Health psychologists hope to improve people’s emotional well-being for two main reasons. First, improving people’s psychological state is desirable for its own sake. Second, it is well established that people with lower levels of stress, depression, and anxiety are more likely to show up for doctor’s appointments and stick to their treatment or diet plans. However, in recent years some researchers in the field of positive psychology have published results that suggest that there may also be some form of direct relation between positive emotions and better physical health, caused by internal physiological processes. In some cases these processes are explicitly hypothesized (such as more favourable gene expression or better functioning of the vagal nerve). Several of these studies received extensive coverage in the popular media. In this thesis, a number of claims of this type made in highly cited articles in the positive psychology literature are examined, by conducting detailed reanalyses of their published studies at the level of their theories, methods, and statistics. In each case there are a number of methodological and analytical problems that cast serious doubts on the claims made in these studies. I conclude that there is, at present, very little empirical support for the idea that enhanced positive emotions lead directly to improved physical health outcomes. The thesis discusses the implications of our findings for future research, as well as for the training of positive psychology graduate students.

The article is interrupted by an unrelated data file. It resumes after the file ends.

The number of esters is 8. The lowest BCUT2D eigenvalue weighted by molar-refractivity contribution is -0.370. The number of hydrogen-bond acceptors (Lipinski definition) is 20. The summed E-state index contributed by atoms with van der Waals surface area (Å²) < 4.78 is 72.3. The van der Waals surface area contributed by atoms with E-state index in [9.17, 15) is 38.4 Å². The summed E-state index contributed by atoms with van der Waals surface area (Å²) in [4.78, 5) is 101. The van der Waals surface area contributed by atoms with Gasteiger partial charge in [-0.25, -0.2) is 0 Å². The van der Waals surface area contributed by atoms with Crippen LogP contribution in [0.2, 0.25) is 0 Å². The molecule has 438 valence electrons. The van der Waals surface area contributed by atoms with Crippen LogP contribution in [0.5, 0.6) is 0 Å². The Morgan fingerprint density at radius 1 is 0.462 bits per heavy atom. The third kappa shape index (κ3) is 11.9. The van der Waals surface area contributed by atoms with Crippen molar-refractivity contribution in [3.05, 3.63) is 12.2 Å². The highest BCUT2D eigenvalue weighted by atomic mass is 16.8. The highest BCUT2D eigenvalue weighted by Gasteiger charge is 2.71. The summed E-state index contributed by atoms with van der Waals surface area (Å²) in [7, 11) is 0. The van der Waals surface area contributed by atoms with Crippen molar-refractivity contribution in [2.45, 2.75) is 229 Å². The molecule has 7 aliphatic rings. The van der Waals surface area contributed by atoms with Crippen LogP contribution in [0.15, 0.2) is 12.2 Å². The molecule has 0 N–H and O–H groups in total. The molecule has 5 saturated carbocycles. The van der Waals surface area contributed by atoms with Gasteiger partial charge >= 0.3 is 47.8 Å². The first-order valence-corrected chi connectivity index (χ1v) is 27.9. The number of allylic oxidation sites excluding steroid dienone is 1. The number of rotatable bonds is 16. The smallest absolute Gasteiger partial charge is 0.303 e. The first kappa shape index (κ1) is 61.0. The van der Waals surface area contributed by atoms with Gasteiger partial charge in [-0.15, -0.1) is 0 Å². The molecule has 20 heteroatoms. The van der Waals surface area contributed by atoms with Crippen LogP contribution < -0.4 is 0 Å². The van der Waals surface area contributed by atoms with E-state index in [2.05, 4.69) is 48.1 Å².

|Qualification||Doctor of Philosophy|
|Place of Publication||[Groningen]|
|Publication status||Published - 2019|